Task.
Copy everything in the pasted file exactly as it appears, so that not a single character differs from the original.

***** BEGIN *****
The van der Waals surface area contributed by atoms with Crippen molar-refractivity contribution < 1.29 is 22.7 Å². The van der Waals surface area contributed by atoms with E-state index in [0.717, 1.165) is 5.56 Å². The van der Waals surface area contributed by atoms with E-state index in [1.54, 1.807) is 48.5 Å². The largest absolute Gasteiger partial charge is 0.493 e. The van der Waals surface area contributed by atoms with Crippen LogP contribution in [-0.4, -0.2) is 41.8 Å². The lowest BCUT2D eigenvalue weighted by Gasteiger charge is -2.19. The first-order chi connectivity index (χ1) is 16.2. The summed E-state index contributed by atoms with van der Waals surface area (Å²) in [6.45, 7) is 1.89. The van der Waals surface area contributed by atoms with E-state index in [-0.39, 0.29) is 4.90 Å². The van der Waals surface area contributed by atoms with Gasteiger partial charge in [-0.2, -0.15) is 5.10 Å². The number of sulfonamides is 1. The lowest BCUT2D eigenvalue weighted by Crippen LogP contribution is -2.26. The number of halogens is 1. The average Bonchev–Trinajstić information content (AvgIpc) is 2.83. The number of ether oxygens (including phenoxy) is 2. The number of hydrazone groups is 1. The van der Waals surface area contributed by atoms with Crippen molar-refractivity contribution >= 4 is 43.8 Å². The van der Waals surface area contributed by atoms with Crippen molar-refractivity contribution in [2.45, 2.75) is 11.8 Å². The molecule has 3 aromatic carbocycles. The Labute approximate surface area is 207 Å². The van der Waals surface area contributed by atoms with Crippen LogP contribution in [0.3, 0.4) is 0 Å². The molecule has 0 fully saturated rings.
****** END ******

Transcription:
The van der Waals surface area contributed by atoms with Crippen molar-refractivity contribution < 1.29 is 22.7 Å². The van der Waals surface area contributed by atoms with E-state index in [0.717, 1.165) is 5.56 Å². The van der Waals surface area contributed by atoms with E-state index in [1.54, 1.807) is 48.5 Å². The largest absolute Gasteiger partial charge is 0.493 e. The van der Waals surface area contributed by atoms with Crippen LogP contribution in [-0.4, -0.2) is 41.8 Å². The lowest BCUT2D eigenvalue weighted by Gasteiger charge is -2.19. The first-order chi connectivity index (χ1) is 16.2. The summed E-state index contributed by atoms with van der Waals surface area (Å²) in [6.45, 7) is 1.89. The van der Waals surface area contributed by atoms with E-state index in [-0.39, 0.29) is 4.90 Å². The van der Waals surface area contributed by atoms with Gasteiger partial charge in [-0.2, -0.15) is 5.10 Å². The number of sulfonamides is 1. The lowest BCUT2D eigenvalue weighted by Crippen LogP contribution is -2.26. The number of halogens is 1. The average Bonchev–Trinajstić information content (AvgIpc) is 2.83. The number of ether oxygens (including phenoxy) is 2. The number of hydrazone groups is 1. The van der Waals surface area contributed by atoms with Crippen molar-refractivity contribution >= 4 is 43.8 Å². The van der Waals surface area contributed by atoms with Crippen molar-refractivity contribution in [2.45, 2.75) is 11.8 Å². The molecule has 3 aromatic carbocycles. The Labute approximate surface area is 207 Å². The van der Waals surface area contributed by atoms with Crippen LogP contribution in [0.3, 0.4) is 0 Å². The molecule has 0 fully saturated rings.